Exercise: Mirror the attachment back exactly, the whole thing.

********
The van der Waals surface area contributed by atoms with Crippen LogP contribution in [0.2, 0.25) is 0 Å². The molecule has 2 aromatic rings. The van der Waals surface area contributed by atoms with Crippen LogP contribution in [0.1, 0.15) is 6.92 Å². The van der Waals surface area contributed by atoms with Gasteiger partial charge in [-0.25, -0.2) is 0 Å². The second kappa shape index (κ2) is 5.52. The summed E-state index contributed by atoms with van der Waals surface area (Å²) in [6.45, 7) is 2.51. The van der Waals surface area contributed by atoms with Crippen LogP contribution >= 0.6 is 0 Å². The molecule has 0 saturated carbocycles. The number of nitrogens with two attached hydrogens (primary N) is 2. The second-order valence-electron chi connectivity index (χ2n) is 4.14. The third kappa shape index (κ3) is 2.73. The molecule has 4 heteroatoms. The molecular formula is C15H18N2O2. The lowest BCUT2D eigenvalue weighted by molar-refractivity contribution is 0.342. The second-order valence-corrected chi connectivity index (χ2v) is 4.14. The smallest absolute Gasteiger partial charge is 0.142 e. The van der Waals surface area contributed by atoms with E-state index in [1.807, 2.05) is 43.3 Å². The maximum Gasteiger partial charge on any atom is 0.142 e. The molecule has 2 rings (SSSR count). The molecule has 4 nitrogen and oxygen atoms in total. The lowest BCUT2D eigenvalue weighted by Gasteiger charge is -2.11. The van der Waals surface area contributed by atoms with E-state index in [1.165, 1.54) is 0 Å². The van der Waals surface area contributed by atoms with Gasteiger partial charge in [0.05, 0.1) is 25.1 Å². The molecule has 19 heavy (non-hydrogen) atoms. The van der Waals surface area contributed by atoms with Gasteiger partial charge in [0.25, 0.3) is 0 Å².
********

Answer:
The van der Waals surface area contributed by atoms with Crippen LogP contribution in [0.2, 0.25) is 0 Å². The molecule has 2 aromatic rings. The van der Waals surface area contributed by atoms with Crippen LogP contribution in [0.1, 0.15) is 6.92 Å². The van der Waals surface area contributed by atoms with Gasteiger partial charge in [-0.25, -0.2) is 0 Å². The second kappa shape index (κ2) is 5.52. The summed E-state index contributed by atoms with van der Waals surface area (Å²) in [6.45, 7) is 2.51. The van der Waals surface area contributed by atoms with Crippen LogP contribution >= 0.6 is 0 Å². The molecule has 0 saturated carbocycles. The number of nitrogens with two attached hydrogens (primary N) is 2. The second-order valence-electron chi connectivity index (χ2n) is 4.14. The third kappa shape index (κ3) is 2.73. The molecule has 4 heteroatoms. The molecular formula is C15H18N2O2. The lowest BCUT2D eigenvalue weighted by molar-refractivity contribution is 0.342. The second-order valence-corrected chi connectivity index (χ2v) is 4.14. The smallest absolute Gasteiger partial charge is 0.142 e. The van der Waals surface area contributed by atoms with E-state index in [1.807, 2.05) is 43.3 Å². The maximum Gasteiger partial charge on any atom is 0.142 e. The molecule has 2 rings (SSSR count). The molecule has 4 nitrogen and oxygen atoms in total. The lowest BCUT2D eigenvalue weighted by Gasteiger charge is -2.11. The van der Waals surface area contributed by atoms with E-state index in [1.165, 1.54) is 0 Å². The van der Waals surface area contributed by atoms with Gasteiger partial charge in [0.05, 0.1) is 25.1 Å². The molecule has 19 heavy (non-hydrogen) atoms. The van der Waals surface area contributed by atoms with Gasteiger partial charge in [0.25, 0.3) is 0 Å².